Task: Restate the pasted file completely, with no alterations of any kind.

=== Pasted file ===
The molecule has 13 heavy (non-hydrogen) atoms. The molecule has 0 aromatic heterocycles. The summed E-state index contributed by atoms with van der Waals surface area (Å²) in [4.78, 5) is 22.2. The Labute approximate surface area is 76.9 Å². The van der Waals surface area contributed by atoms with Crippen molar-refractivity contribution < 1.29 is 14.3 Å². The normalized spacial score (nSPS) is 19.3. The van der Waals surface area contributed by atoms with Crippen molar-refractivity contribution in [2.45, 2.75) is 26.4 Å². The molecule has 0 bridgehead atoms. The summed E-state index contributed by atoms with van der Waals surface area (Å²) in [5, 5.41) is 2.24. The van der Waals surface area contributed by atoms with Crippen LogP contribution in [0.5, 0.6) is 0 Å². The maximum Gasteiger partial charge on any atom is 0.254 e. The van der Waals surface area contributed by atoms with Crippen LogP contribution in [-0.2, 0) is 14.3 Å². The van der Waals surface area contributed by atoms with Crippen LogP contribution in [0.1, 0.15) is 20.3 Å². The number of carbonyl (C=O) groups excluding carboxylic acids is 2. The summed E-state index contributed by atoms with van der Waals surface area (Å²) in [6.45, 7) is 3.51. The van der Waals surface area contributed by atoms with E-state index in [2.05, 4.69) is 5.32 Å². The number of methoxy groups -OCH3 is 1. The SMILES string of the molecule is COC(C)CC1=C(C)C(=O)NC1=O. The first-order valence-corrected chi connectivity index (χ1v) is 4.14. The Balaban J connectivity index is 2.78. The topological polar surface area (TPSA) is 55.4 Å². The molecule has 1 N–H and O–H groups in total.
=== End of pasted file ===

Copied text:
The molecule has 13 heavy (non-hydrogen) atoms. The molecule has 0 aromatic heterocycles. The summed E-state index contributed by atoms with van der Waals surface area (Å²) in [4.78, 5) is 22.2. The Labute approximate surface area is 76.9 Å². The van der Waals surface area contributed by atoms with Crippen molar-refractivity contribution < 1.29 is 14.3 Å². The normalized spacial score (nSPS) is 19.3. The van der Waals surface area contributed by atoms with Crippen molar-refractivity contribution in [2.45, 2.75) is 26.4 Å². The molecule has 0 bridgehead atoms. The summed E-state index contributed by atoms with van der Waals surface area (Å²) in [5, 5.41) is 2.24. The van der Waals surface area contributed by atoms with Crippen LogP contribution in [0.5, 0.6) is 0 Å². The maximum Gasteiger partial charge on any atom is 0.254 e. The van der Waals surface area contributed by atoms with Crippen LogP contribution in [-0.2, 0) is 14.3 Å². The van der Waals surface area contributed by atoms with Crippen LogP contribution in [0.1, 0.15) is 20.3 Å². The number of carbonyl (C=O) groups excluding carboxylic acids is 2. The summed E-state index contributed by atoms with van der Waals surface area (Å²) in [6.45, 7) is 3.51. The van der Waals surface area contributed by atoms with E-state index in [2.05, 4.69) is 5.32 Å². The number of methoxy groups -OCH3 is 1. The SMILES string of the molecule is COC(C)CC1=C(C)C(=O)NC1=O. The first-order valence-corrected chi connectivity index (χ1v) is 4.14. The Balaban J connectivity index is 2.78. The topological polar surface area (TPSA) is 55.4 Å². The molecule has 1 N–H and O–H groups in total.